The Halal Guys

Written by Scott Joseph on .

Halal guys plate

If you've ever been to New York City and wandered around the area of 6th Avenue and West 53d Street -- and as a tourist, there's a pretty good chance you have since it's in the area of Rockefeller Center and the corner that the New York Hilton is on -- you've undoubtedly seen an omnipresent food stand there where meats and onions are cooked on a griddle day and night and mounded in a corner of the hot surface awaiting customers.

You may have even ordered a pita sandwich there. I did, many, many years ago, on one of my early visits to the city, while attending a convention, at the Hilton, in fact, in the days before I became a food writer. It was convenient, and cheap, especially for New York, and for someone unfamiliar with the city an easy and unintimidating choice.

I'm sure at the time I thought I was experiencing real New York food.

Hubbly Bubbly Falafel Shop Downtown

Written by Scott Joseph on .

hubblybubbly sandwich

Vast improvements have been made between the opening of the first Hubbly Bubbly Falafel Shop, in College Park, and the second, in downtown Orlando. Of course, more than three and a half years passed between the two, so you'd expect a learning curve of sorts. And as I detailed in my review of the prototype shop in September of 2013, up was really the only way to go.

I haven't been back to the Edgewater Drive location since then, but I'll assume they've made the changes that made the falafel sandwich I had at the new location so enjoyable.

And I have to say that only a week before trying the new HB, I visited my favorite falafel shop in the world, L'As du Fallafel on Rue des Rosiers in Paris.

And while Hubbly's falafel sandwich doesn't quite match the culinary experience that is a l'As du Fallafel falafel -- heck, neither do any of the other falafel shops that have popped up on that small street in the Marais -- it was good enough that I can now recommend it.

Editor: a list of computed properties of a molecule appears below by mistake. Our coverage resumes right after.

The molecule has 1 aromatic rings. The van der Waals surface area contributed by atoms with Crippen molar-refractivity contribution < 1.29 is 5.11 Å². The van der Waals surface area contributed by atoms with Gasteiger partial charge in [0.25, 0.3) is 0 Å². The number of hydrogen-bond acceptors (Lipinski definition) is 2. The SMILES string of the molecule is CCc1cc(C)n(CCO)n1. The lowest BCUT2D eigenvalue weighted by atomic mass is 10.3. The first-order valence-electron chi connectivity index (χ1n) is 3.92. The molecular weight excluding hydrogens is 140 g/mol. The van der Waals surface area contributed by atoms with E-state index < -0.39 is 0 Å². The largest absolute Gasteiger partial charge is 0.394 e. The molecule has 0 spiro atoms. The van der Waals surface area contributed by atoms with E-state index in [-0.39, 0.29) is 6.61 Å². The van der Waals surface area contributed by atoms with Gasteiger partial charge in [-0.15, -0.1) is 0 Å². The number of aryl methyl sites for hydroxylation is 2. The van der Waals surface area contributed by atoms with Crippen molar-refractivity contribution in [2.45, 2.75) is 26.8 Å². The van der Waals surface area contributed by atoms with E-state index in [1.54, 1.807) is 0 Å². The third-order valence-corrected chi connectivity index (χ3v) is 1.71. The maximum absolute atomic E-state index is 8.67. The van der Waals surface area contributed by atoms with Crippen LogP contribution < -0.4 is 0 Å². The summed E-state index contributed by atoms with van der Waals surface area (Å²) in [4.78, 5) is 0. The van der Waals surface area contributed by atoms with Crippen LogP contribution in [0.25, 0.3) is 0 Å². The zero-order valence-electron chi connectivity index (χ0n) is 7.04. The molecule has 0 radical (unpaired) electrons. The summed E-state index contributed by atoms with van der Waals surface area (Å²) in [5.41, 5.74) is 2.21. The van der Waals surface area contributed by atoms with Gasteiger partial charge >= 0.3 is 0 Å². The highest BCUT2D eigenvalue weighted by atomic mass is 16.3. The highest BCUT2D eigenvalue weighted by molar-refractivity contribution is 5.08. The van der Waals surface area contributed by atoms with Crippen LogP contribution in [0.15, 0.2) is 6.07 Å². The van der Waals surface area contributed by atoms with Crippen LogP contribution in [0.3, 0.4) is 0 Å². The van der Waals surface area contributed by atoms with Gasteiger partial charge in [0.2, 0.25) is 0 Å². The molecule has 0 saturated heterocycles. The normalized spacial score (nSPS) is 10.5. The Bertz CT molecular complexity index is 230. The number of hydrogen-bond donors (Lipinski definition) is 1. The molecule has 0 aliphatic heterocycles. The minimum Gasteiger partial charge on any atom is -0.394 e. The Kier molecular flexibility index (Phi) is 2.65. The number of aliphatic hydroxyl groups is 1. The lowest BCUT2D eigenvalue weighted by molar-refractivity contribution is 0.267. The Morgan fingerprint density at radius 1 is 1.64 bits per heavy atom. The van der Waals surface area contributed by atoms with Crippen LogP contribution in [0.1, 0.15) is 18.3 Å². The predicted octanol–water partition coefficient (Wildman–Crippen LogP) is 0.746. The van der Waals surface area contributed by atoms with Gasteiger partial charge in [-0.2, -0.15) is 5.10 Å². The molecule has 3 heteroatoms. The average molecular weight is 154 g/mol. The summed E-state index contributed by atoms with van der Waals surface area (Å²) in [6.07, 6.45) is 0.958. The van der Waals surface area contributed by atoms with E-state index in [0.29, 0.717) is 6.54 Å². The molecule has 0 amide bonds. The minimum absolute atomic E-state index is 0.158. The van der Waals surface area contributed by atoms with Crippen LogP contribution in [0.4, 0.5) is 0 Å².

Oh My Gyro

Written by Scott Joseph on .

Oh My Gyro exterior

Lots of people are all aflutter about a certain New York street food vendor coming to town. We’ll talk about that soon. But if you’re one of those longing for the kind of food prepared on a street-corner griddle, Oh My Gyro might be your kind of place.

In fact, in its Facebook description, it says that it serves “authentic New York Halal Cart Food.” Halal, of course, refers to meat prepared under the strictures of Muslim law. Sort of a Muslim equivalent of kosher.

Oh My Gyro gets its name from the web shorthand of OMG, which actually means oh my god. Not sure Oh My Gyro works as an expletive, but we’ll go with it.

Yemeni Kitchen

Written by Scott Joseph on .

Yemeni Kitchen table

Ramadan mubarak.

It seemed fitting to plan a visit to Yemeni Kitchen, a Middle Eastern restaurant in Kissimmee, during Ramadan, the holy month observed by Muslims worldwide. The Republic of Yemen is the second largest country in the Arabian Peninsula, and a restaurant in Central Florida dedicated to its food was a worthwhile trek.

It might seem odd to plan a visit to a Middle Eastern restaurant during Ramadan, during which one of the more well-known observances involves fasting. But that’s only from sunrise to sundown.

And that explains the handwritten note on the front door of Yemeni Kitchen announcing the start of the evening’s buffet: precisely at 8:19, the official time of sunset. And not a moment sooner.

Zora Grille

Written by Scott Joseph on .

Zora dining room

I’ve written a few times about the sixth sense that a critic develops over time, that feeling that you get when you walk into an unfamiliar restaurant and a voice in the back of your mind that says — no, screams — run!

But there’s a diametrical feeling — a seventh sense? — where you enter a restaurant and you know immediately that you’re going to like it. That’s the feeling I got when I walked into Zora Grille in Altamonte Springs recently. Just for a moment, I had that niggling feeling that something might be off. Perhaps it was the fact that the place had no customers even though it was the height of the lunch hour.

But the aromas of the charcoal grill in the back of the open kitchen soon enveloped me. And almost as immediately a young man stepped forward with a warm and genuine welcome. I took a seat.

Paramount

Written by Scott Joseph on .

Paramount falafel

Paramount Fine Foods is such a grand name for what is essentially a fast food restaurant. Quick serve at most.

Actually, I’m not sure that’s the name. I’ve also seen it refer to itself in various places at Paramount Middle Eastern Cuisine and Paramount Lebanese Kitchen.